Women’s March on Maine-What a Remarkable Day!

If you dam a river it stagnates. On the steps of the Maine State House in Augusta on January 21, 2017, the dam was broken and we all witnessed the beautiful flow of running water. Throughout many cities around the country and around the world, the Women’s March on Maine epitomized the fact that 21st Century women are not going back to the 20th Century, no way, no how. Piscataquis County, as well as every county in Maine was well represented with vocal and energetic contingents. It was a glorious and beautiful day with multiple impassioned and inspiring speeches that ignited a movement, a grassroots movement, that boldly and bravely encompassed so many issues that we all should be concerned about. The presence of at least 10,000 women and men on the same page was indeed a sight to behold.

The totality of this event reminded me of several passages spoken by the late Barbara Jordan, the keynote speaker at my high school commencement and the first African American to be elected to the Texas Senate after Reconstruction, and the first Southern African-American woman elected to the United States House of Representatives. Her words resonate with me today: “Life is too large to hang out a sign ‘For Men Only’. I believe that women have a capacity for understanding and compassion which man structurally does not have, does not have it because he cannot have it. He’s just incapable of it. I felt for many years that George Washington and Alexander Hamilton just left me out by mistake. But through the process of amendment, interpretation, and court decision, I have finally been included in ‘We the People’”.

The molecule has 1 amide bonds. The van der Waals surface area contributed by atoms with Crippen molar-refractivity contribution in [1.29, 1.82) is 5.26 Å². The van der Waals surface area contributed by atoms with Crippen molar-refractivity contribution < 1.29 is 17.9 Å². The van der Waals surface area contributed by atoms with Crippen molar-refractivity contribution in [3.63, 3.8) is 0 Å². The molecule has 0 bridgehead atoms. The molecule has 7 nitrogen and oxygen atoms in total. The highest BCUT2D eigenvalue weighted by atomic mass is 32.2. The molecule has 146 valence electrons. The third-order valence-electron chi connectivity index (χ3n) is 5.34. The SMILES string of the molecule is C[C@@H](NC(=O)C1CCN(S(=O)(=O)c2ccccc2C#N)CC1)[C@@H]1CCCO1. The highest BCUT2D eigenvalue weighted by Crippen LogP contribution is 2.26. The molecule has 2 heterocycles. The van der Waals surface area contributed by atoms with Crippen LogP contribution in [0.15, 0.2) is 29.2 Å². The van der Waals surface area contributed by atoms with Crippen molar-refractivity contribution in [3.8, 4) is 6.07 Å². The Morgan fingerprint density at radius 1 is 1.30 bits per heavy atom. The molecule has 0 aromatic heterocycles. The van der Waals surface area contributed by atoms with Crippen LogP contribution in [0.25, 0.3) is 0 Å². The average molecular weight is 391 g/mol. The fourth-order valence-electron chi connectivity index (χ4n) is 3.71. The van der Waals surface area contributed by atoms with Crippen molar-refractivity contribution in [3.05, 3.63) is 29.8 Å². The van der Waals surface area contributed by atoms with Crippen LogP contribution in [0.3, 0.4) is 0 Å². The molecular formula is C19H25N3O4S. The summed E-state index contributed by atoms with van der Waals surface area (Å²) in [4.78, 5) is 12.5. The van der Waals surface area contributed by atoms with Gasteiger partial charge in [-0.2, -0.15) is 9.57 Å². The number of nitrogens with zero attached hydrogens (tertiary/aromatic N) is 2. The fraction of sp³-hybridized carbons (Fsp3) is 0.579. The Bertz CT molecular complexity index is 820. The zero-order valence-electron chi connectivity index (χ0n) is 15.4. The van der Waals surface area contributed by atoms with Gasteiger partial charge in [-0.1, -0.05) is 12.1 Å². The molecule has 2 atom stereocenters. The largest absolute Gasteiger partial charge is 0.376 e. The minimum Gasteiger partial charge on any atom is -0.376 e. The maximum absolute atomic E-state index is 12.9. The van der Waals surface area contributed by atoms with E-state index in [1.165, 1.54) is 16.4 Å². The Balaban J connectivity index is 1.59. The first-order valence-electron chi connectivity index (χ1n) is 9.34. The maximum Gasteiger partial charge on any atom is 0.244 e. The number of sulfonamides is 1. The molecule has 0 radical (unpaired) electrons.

So, this grassroots movement has sprouted its roots, led by the women of Maine and many, many other women around the country. There will be no turning back. My wife and I have a blended family of 2 daughters and 6 grand-daughters. On which side of this equation do you think we fall? For all of those who purport to support equal justice, equal pay, human rights (which are women’s rights), civil rights, voting rights, clean water and clean air and non-discrimination, I suggest that you get on board, heed the voice of the people, and recognize their common sense. This revolutionary movement has taken off, and yes, this one will be televised!

Martin Luther King, Jr: January 15, 1929–April 4, 1968

“We cannot walk alone. And as we walk, we must make the pledge that we shall march ahead. We cannot turn back.”

On August 28,1963, The Rev Dr. Martin Luther King, Jr. delivered these words on the steps of the Lincoln Memorial in Washington D.C. These words spoke to the power of truth of that era, but they are no less powerful in our discordant country today. The progress that has been made to date cannot be allowed to be unraveled by those who wish to turn the clock back. We must keep marching forward, forever forward, in the pursuit of Justice, equality, and healthcare for all. There can be no retreat, no turning back, no matter the circumstances.